The rise and rise of Melbourne's Spencer Street

The rise and rise of  Melbourne's Spencer Street
The rise and rise of Melbourne's Spencer Street

The western edge of Melbourne's CBD is a flurry with construction activity as a number of projects are currently underway along Spencer Street. Once derided as Melbourne's arse end, the burgeoning Docklands precinct and redevelopment of the former Spencer Street Station (remember that?) into Southern Cross Station have provided the catalyst for the Street's metamorphosis into a high-rise neighbourhood.

Developments such as Liberty Tower (Elenberg Fraser's first high-rise), Far East Consortium's multi-tower Upper West Side on the site of the former Lonsdale Street power station, and Media House amongst others have all contributed to lifting Spencer Street's profile over the last 20 years.

In more recent years the pace has really picked up with Spencer Street not only going up in terms of height but also branching out with development towards West Melbourne. With that in mind let's take a look at the current construction pipleline along Spencer Street.

Melbourne Village

The rise and rise of  Melbourne's Spencer Street
Melbourne Village. Images: Deague Group | Urban.com.au forumer redden

The Deague Group's Melbourne Village development will upon completion comprise 496 apartments, 33 townhouses as well as commercial office space within two towers. 

Covering a 3,800 sqm site at 83-113 Batman Street, Asian Pacific Group's purchased the site with approval for dual 27-storey towers designed by Bruce Henderson Architects.

The walls of the red brick podium have been erected with builder Maxcon making good progress with the cores beginning to make their mark on the West Melbourne skyline.

West End

The rise and rise of  Melbourne's Spencer Street
West End site works have finally commenced. Images: Trennery Property | Urban.com.au forumer redden

Trennery Property's five building 'village' development has finally commenced onsite with excavation now underway to deliver the project that includes an impressive roll call of designers including ARM, CHT, Carr, Six Degrees, MIM Design and Hecker Guthrie.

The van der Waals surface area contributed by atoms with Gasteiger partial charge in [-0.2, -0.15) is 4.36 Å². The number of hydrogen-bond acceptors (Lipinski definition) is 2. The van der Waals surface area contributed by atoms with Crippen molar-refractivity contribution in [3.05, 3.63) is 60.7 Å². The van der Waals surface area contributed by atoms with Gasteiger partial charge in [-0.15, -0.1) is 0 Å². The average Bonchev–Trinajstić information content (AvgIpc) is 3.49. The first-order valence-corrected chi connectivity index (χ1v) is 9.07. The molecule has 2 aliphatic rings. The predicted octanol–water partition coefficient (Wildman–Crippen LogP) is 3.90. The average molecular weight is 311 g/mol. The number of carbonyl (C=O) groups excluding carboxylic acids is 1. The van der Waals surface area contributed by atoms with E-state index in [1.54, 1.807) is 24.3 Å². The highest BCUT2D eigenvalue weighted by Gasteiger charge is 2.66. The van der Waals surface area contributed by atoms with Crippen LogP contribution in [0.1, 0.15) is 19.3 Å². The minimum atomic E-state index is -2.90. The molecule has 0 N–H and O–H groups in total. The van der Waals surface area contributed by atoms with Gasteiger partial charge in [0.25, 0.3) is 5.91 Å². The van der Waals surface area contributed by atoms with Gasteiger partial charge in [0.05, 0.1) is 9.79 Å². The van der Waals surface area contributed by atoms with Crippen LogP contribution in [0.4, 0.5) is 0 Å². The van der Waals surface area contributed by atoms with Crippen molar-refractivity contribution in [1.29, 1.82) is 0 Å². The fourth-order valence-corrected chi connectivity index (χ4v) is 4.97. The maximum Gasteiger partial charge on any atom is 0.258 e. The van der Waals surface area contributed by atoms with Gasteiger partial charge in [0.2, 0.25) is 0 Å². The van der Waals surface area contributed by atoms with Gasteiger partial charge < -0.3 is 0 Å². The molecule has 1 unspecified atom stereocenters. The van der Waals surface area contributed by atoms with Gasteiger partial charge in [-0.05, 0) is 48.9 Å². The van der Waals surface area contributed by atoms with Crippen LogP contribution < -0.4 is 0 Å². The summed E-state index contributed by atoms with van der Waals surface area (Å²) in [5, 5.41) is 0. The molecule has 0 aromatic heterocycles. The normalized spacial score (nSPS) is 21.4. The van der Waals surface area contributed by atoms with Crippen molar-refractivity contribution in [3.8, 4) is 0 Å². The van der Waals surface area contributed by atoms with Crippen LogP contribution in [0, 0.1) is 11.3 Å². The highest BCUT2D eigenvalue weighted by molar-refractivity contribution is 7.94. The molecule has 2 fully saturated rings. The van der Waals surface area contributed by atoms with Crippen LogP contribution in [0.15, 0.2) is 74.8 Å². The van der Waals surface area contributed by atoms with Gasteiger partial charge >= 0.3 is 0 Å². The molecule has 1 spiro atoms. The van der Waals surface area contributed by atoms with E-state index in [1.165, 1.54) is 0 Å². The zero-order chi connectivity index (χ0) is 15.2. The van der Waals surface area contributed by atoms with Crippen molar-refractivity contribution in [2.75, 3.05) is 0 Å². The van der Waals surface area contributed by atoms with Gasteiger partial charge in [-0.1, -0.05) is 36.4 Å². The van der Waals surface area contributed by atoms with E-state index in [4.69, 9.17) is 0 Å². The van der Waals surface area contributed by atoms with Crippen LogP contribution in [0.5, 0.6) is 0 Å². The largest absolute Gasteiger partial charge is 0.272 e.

Key elements of the $300 million include a 92-room, 4.5 star Adina hotel, a 600 sqm public park, a supermarket, specialty stores, restaurants and cafes in addition to a north-south public arcade Rosslyn and Dudley Streets.

311 Spencer Street

The rise and rise of  Melbourne's Spencer Street
The new Victoria Police Centre. Images: Cbus Property | Mark Baljak

Probuild is making heady progress on Cbus Property's 311 Spencer Street project, with facade installation now underway.

The new 39-storey Victoria Police Centre will join the existing City West Police Complex also designed by Woods Bagot.

Upon completion the project will inject approximately 65,500 sqm of A-grade office space, further adding to the street's emerging high-rise character and providing it with diversity of programme.

Premier Tower

The rise and rise of  Melbourne's Spencer Street
Premier Tower's structure has now cleared the podium levels. Images: Elenberg Fraser | SSC forumer lozza

Construction on Elenberg Fraser's Beyonce-inspired building for Fragrance group is beginning to move at pace, following a slow start in getting out of the ground due to difficult ground conditions.

Multiplex has progressed Balmain Street's core it be well above the podium levels, while the first of the tower's floors are being formed.

The first traces of the 249m tower's silver glazing are still some way off, in stark contrast to the brown brick perimeter walls of the former Savoy Tavern that used to occupy the site.

West Side Place

The rise and rise of  Melbourne's Spencer Street
Stage one of West Side Place. Images: Far East Consortium | Urban.com.au forumer redden

Another project with Probuild at the helm, Far East Consortium's West Side Place takes the tier one builder's crane count on Spencer Street to eight.